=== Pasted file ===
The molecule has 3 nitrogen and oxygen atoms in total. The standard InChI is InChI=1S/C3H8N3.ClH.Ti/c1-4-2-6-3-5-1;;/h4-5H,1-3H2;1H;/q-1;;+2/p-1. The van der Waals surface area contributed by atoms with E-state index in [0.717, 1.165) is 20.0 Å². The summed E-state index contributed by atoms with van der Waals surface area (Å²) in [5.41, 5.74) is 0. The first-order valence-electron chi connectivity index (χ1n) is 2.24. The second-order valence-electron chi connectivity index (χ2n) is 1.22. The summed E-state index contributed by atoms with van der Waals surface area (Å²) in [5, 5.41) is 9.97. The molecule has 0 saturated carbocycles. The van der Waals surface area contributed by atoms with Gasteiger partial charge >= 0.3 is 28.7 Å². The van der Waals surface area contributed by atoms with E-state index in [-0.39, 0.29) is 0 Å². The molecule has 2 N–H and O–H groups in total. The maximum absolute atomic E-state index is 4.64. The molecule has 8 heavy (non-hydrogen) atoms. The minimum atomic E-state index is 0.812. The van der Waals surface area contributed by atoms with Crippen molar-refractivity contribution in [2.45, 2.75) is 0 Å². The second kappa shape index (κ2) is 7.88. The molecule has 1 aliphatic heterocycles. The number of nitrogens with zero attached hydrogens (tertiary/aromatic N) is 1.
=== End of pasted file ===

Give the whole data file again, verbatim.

The molecule has 3 nitrogen and oxygen atoms in total. The standard InChI is InChI=1S/C3H8N3.ClH.Ti/c1-4-2-6-3-5-1;;/h4-5H,1-3H2;1H;/q-1;;+2/p-1. The van der Waals surface area contributed by atoms with E-state index in [0.717, 1.165) is 20.0 Å². The summed E-state index contributed by atoms with van der Waals surface area (Å²) in [5.41, 5.74) is 0. The first-order valence-electron chi connectivity index (χ1n) is 2.24. The second-order valence-electron chi connectivity index (χ2n) is 1.22. The summed E-state index contributed by atoms with van der Waals surface area (Å²) in [5, 5.41) is 9.97. The molecule has 0 saturated carbocycles. The van der Waals surface area contributed by atoms with Gasteiger partial charge >= 0.3 is 28.7 Å². The van der Waals surface area contributed by atoms with E-state index in [-0.39, 0.29) is 0 Å². The molecule has 2 N–H and O–H groups in total. The maximum absolute atomic E-state index is 4.64. The molecule has 8 heavy (non-hydrogen) atoms. The minimum atomic E-state index is 0.812. The van der Waals surface area contributed by atoms with Crippen molar-refractivity contribution in [2.45, 2.75) is 0 Å². The second kappa shape index (κ2) is 7.88. The molecule has 1 aliphatic heterocycles. The number of nitrogens with zero attached hydrogens (tertiary/aromatic N) is 1.